A supervolcano blasting Yellowstone National Park to smithereens may capture the imagination, but the region's real risk comes from earthquakes, researchers reported in Denver on Sunday (Oct. 27) at the Geological Society of America's annual meeting.
Smith and his collaborators analyzed 4,520 earthquakes in and around Yellowstone that struck between 1985 and 2013. Their goal: Create the best picture ever of the magma chamber hidden beneath the park's colorful hot springs and spectacular geysers. A side benefit was a better view of the seismic risk from nearby faults.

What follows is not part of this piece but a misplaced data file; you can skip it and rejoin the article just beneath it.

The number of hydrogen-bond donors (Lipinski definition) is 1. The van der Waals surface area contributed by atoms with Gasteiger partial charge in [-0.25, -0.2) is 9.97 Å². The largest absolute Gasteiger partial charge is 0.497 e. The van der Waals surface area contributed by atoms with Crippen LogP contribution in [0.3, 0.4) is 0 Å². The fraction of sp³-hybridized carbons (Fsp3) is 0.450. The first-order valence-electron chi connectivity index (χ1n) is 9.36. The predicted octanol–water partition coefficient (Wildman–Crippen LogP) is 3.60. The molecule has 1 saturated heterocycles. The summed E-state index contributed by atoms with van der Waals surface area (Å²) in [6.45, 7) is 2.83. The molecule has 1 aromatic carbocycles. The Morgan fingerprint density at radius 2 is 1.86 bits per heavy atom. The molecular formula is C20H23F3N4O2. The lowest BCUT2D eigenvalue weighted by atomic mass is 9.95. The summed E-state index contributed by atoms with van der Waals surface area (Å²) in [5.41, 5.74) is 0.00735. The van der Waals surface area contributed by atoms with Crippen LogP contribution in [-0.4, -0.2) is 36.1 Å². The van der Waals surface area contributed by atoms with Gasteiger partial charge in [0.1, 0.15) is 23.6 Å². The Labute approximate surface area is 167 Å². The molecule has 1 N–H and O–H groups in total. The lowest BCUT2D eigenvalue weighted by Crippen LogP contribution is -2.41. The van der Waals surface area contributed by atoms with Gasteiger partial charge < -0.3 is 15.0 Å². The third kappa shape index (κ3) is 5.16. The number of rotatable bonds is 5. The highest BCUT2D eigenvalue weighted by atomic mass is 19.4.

One of these faults triggered the most destructive earthquake ever recorded in the Rocky Mountains — the deadly magnitude-7.3 Hebgen Lake quake in 1959. The epicenter was about 15 miles (24 kilometers) north of West Yellowstone.
Smith said the probability of another magnitude-7 or larger earthquake on one of the major faults near Yellowstone is 0.125 percent. The number reflects the chance an earthquake will occur in any given year, based on past records. Read More